(WJHL)-Some say the Tri-Cities region is at a disadvantage when it comes to entrepreneurial development.
A Blue Ribbon Task Force on Regionalism, appointed by the mayors of Sullivan and Washington Counties last year, has been looking for ways to change that.
Experts say working together regionally to help local entrepreneurs create jobs is critical, especially for rural areas that may struggle to compete with major cities to recruit outside businesses.
“The popular concept has always been ‘we’ll go out and find us a business and industry to come here and they’ll bring all these jobs in and everything will be hunky-dory,” said data-analyst Don Fenley. “The problem is that just doesn’t happen that much.”
Following the Great Recession, Fenley said entrepreneurs rebounded faster than “more traditional businesses” in the Tri-Cities.
To measure this activity, Fenley tracks “nonemployer businesses,” a phrase coined by the IRS that basically means businesses with no employees.
According to the latest U.S. Census data, he said there were more than 30 thousand non-employer businesses in the Tri-Cities. That’s over 13 percent of the total employment in seven Northeast Tennessee counties and about 14 percent of the region’s real GDP.
“If the so-called experts are right, it’s going to be an increasingly important part of the labor market,” Fenley said.
John Campbell, volunteer executive director of AccelNow, said it’s this recognition that prompted the Blue Ribbon Task Force to make entrepreneurial development one of five focus areas.
“Having worked in economic development for about 40 years in this region, I knew this was an area that got very little attention,” Campbell said.
He said the group is recommending expanding educational opportunities. “You can now have a very affordable program where every high school in the area perhaps could offer at least one-semester course on entrepreneurship and business,” he said.
To make an idea a reality, entrepreneurs need support.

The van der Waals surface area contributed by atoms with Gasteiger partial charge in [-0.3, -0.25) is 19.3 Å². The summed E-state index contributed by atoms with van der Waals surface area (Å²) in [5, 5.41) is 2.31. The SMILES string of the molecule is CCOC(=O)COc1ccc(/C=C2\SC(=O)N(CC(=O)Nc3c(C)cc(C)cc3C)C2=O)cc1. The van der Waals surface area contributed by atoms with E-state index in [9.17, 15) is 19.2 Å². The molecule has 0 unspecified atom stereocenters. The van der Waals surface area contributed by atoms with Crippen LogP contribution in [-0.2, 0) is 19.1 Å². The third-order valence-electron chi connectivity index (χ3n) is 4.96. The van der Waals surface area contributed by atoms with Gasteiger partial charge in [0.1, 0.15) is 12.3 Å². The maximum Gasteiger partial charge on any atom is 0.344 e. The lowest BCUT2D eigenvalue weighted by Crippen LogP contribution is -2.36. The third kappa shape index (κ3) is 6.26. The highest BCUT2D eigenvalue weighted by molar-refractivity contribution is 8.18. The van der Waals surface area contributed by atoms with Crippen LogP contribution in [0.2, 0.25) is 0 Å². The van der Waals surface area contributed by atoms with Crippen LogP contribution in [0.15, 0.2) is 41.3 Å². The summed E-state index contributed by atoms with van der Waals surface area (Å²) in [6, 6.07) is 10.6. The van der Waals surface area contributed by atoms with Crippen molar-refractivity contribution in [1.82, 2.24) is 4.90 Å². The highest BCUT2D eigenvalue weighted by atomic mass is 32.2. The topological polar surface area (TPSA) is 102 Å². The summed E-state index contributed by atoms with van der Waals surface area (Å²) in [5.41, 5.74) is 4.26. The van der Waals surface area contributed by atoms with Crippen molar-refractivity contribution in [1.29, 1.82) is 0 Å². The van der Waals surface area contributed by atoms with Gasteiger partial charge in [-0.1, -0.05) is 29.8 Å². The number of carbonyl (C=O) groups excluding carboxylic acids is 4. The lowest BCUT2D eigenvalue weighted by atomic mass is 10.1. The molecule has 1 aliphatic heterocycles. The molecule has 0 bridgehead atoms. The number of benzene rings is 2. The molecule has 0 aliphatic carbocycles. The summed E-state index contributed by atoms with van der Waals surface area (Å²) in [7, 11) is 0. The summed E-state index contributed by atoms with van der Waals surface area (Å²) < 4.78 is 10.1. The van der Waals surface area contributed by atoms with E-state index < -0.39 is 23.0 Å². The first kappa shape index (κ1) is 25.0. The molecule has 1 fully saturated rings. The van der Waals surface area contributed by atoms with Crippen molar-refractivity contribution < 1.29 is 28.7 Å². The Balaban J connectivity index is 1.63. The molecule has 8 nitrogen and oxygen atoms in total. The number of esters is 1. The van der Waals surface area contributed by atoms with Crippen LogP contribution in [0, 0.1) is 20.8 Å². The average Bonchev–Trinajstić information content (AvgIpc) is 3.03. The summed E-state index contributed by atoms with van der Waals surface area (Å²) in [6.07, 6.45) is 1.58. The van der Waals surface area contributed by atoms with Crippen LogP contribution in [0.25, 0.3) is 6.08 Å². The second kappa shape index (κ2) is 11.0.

Heath Guinn is the founder of Sync Space, the first shared workspace in Kingsport. He said it’s one of several resources that’s popped up in the Tri-Cities over the last two decades to provide that support.
“There is an overabundance of services for these small companies but not a lot of communications between the cities and counties,” Guinn said.
To make the Tri-Cities more competitive with other major markets in the state, the task force is proposing funding a permanent staff to coordinate regional resources.
Campbell said more money is also needed to help boost businesses with high potential. “At this time there is no venture fund in the region and that’s something that needs to happen,” he said.
The good news is an accelerator program is currently in the works. Guinn said it will formally launch in January.
Guinn said it’s a weeks-long course where entrepreneurs can access mentors and investors.
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Guinn said it’s a first-of-its-kind resource in our region that other Tennessee cities already have.
“That gives us a great tool to recruit companies from outside the area or find companies here that need that acceleration and have hyper-focus on them to help them grow because of what they can do in our community,” he said.
He said they’re looking for companies focused on community health, education, medical devices and software that can engage in the market through pilot programs, prototyping services and research agreements.